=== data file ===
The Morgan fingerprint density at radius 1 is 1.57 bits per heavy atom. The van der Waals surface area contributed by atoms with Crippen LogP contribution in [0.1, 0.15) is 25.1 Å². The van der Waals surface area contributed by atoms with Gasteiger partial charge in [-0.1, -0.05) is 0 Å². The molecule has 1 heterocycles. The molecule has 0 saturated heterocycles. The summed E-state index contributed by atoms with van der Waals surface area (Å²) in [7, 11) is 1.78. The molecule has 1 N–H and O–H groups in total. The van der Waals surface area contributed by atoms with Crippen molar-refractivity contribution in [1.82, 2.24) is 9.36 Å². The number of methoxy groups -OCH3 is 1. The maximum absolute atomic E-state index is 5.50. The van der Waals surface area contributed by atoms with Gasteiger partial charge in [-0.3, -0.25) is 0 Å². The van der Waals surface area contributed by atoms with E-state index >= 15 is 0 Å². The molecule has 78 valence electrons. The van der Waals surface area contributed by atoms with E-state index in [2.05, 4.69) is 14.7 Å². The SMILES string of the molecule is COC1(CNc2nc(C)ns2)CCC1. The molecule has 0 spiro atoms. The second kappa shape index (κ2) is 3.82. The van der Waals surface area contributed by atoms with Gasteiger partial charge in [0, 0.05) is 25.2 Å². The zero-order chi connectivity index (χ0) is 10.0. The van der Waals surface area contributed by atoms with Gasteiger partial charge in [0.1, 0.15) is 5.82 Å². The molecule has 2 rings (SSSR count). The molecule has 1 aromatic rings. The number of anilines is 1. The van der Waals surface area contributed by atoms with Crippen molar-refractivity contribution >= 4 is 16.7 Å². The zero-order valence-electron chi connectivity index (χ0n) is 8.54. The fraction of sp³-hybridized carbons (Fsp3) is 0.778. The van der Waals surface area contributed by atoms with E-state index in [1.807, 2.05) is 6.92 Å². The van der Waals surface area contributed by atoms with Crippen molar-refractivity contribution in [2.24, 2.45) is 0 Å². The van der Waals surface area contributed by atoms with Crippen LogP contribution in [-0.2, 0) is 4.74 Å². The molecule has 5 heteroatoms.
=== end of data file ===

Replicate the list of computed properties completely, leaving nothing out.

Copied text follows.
The Morgan fingerprint density at radius 1 is 1.57 bits per heavy atom. The van der Waals surface area contributed by atoms with Crippen LogP contribution in [0.1, 0.15) is 25.1 Å². The van der Waals surface area contributed by atoms with Gasteiger partial charge in [-0.1, -0.05) is 0 Å². The molecule has 1 heterocycles. The molecule has 0 saturated heterocycles. The summed E-state index contributed by atoms with van der Waals surface area (Å²) in [7, 11) is 1.78. The molecule has 1 N–H and O–H groups in total. The van der Waals surface area contributed by atoms with Crippen molar-refractivity contribution in [1.82, 2.24) is 9.36 Å². The number of methoxy groups -OCH3 is 1. The maximum absolute atomic E-state index is 5.50. The van der Waals surface area contributed by atoms with Gasteiger partial charge in [-0.3, -0.25) is 0 Å². The van der Waals surface area contributed by atoms with E-state index >= 15 is 0 Å². The molecule has 78 valence electrons. The van der Waals surface area contributed by atoms with E-state index in [2.05, 4.69) is 14.7 Å². The SMILES string of the molecule is COC1(CNc2nc(C)ns2)CCC1. The molecule has 0 spiro atoms. The second kappa shape index (κ2) is 3.82. The van der Waals surface area contributed by atoms with Gasteiger partial charge in [0, 0.05) is 25.2 Å². The zero-order chi connectivity index (χ0) is 10.0. The van der Waals surface area contributed by atoms with Gasteiger partial charge in [0.1, 0.15) is 5.82 Å². The molecule has 2 rings (SSSR count). The molecule has 1 aromatic rings. The number of anilines is 1. The van der Waals surface area contributed by atoms with Crippen molar-refractivity contribution >= 4 is 16.7 Å². The zero-order valence-electron chi connectivity index (χ0n) is 8.54. The fraction of sp³-hybridized carbons (Fsp3) is 0.778. The van der Waals surface area contributed by atoms with E-state index in [1.807, 2.05) is 6.92 Å². The van der Waals surface area contributed by atoms with Crippen molar-refractivity contribution in [2.24, 2.45) is 0 Å². The van der Waals surface area contributed by atoms with Crippen LogP contribution in [-0.2, 0) is 4.74 Å². The molecule has 5 heteroatoms.